Japanese Stores Now Uses 7-Foot Tall Robots To Stock Up Empty Grocery Shelves
Joseph AdeyinkaPublished on
Japan is well-recognized for its super robots and right now, a cool machine that appears like a slender man with ears has gone viral online. Spotted in Japanese convenience stores, the remote-controlled slender robots stock empty shelves with bottled drinks and other grocery items.
In an attempt to promote social distancing among workers, Japan’s 2nd largest convenience store chain – Family Mart collaborated with Telexistence, a robotic company to build an android stock boy named Model-T. Instead of using Artificial Intelligence, Model-T is literally connected to a human operator who operates the robot’s movements.
Model T is being used at FamilyMart and Lawson convenience stores in Tokyo to stock empty shelves
Remotely controlled using virtual reality, the 7-foot tall robot has a huge range of motion, essential for lifting and moving products from one place to another. With a lag time of an estimated 50milliseconds between the machine and operator, the Model-T rolled out at Lawson, another store that’s a subsidiary of Mitsubishi.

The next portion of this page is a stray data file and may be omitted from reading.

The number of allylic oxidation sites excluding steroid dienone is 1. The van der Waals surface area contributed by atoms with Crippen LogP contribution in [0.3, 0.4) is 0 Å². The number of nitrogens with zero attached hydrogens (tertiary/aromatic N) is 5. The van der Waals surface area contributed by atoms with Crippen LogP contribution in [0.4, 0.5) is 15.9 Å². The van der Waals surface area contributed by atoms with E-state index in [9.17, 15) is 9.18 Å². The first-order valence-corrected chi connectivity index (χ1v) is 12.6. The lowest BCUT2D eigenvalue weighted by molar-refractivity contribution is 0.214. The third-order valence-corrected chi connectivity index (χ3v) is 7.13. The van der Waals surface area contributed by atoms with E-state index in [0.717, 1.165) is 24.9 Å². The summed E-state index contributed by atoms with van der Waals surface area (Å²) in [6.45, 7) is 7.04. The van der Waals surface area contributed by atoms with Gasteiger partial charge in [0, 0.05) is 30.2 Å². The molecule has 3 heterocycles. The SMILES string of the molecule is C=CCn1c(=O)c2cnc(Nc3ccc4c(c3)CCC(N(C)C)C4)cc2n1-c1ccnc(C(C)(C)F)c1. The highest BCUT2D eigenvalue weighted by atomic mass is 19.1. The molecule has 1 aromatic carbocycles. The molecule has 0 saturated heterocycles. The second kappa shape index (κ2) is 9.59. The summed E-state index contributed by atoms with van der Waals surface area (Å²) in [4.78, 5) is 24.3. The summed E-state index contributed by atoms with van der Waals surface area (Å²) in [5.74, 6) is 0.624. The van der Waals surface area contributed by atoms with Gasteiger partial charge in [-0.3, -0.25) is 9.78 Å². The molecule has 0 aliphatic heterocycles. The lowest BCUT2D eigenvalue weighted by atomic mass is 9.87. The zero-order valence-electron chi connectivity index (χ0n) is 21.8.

In the FamilyMart’s pilot program, an operator logs into the virtual reality terminal from Telexistence headquarters situated in Toranomon, Tokyo, and remotely operates the Model-T installed at a store 5 miles away. The convenience store admitted it wants to create an entirely new store operation by making restocking duties automated and remote, saving a number of labor-hours. The Model-T doesn’t, however, move fast or remove the need for human employees.
Turned out, an operator could theoretically manage the movements of numerous robots in stores with the same inventory and layout. In the interim, Model-T is permitted to restock plastic beverage bottles from the back of the store, but once its speed and accuracy are improved, it will handle popular items, including sandwiches, bento boxes, and even rice balls. On the other hand, Family Mart plans to deploy the Model-T in up to 20 stores by 2022.